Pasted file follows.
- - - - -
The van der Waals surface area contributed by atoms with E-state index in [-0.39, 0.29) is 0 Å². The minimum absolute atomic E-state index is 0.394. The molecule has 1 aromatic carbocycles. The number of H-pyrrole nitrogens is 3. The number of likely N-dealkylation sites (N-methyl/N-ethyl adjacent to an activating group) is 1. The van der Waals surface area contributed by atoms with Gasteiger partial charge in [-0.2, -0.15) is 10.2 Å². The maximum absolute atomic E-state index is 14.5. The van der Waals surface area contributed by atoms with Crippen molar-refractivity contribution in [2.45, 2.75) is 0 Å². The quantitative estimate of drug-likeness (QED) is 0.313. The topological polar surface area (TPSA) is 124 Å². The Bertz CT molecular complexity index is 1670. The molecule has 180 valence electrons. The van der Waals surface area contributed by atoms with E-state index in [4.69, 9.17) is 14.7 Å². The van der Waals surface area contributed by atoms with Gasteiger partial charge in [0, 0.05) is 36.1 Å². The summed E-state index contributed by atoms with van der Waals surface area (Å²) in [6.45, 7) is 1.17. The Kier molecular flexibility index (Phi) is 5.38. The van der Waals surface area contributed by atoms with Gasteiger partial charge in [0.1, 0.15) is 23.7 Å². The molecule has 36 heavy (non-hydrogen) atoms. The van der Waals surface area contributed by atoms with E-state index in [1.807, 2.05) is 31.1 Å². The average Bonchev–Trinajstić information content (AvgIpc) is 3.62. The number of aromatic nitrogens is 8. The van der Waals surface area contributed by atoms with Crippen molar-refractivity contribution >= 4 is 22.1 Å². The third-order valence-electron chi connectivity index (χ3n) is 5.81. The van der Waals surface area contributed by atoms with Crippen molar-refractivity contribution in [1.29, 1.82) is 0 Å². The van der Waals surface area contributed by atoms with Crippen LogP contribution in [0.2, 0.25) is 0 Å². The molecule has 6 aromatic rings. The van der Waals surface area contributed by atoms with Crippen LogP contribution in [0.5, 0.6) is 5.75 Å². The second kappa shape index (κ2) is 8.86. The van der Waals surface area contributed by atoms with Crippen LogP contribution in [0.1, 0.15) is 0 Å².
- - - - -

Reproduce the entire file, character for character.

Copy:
The van der Waals surface area contributed by atoms with E-state index in [-0.39, 0.29) is 0 Å². The minimum absolute atomic E-state index is 0.394. The molecule has 1 aromatic carbocycles. The number of H-pyrrole nitrogens is 3. The number of likely N-dealkylation sites (N-methyl/N-ethyl adjacent to an activating group) is 1. The van der Waals surface area contributed by atoms with Gasteiger partial charge in [-0.2, -0.15) is 10.2 Å². The maximum absolute atomic E-state index is 14.5. The van der Waals surface area contributed by atoms with Crippen molar-refractivity contribution in [2.45, 2.75) is 0 Å². The quantitative estimate of drug-likeness (QED) is 0.313. The topological polar surface area (TPSA) is 124 Å². The Bertz CT molecular complexity index is 1670. The molecule has 180 valence electrons. The van der Waals surface area contributed by atoms with E-state index in [4.69, 9.17) is 14.7 Å². The van der Waals surface area contributed by atoms with Gasteiger partial charge in [0, 0.05) is 36.1 Å². The summed E-state index contributed by atoms with van der Waals surface area (Å²) in [6.45, 7) is 1.17. The Kier molecular flexibility index (Phi) is 5.38. The van der Waals surface area contributed by atoms with Gasteiger partial charge in [0.1, 0.15) is 23.7 Å². The molecule has 36 heavy (non-hydrogen) atoms. The van der Waals surface area contributed by atoms with E-state index in [1.807, 2.05) is 31.1 Å². The average Bonchev–Trinajstić information content (AvgIpc) is 3.62. The number of aromatic nitrogens is 8. The van der Waals surface area contributed by atoms with Crippen molar-refractivity contribution >= 4 is 22.1 Å². The third-order valence-electron chi connectivity index (χ3n) is 5.81. The van der Waals surface area contributed by atoms with Crippen molar-refractivity contribution in [1.29, 1.82) is 0 Å². The van der Waals surface area contributed by atoms with Crippen LogP contribution in [0.2, 0.25) is 0 Å². The molecule has 6 aromatic rings. The van der Waals surface area contributed by atoms with Crippen LogP contribution in [0.5, 0.6) is 5.75 Å². The second kappa shape index (κ2) is 8.86. The van der Waals surface area contributed by atoms with Crippen LogP contribution in [0.1, 0.15) is 0 Å².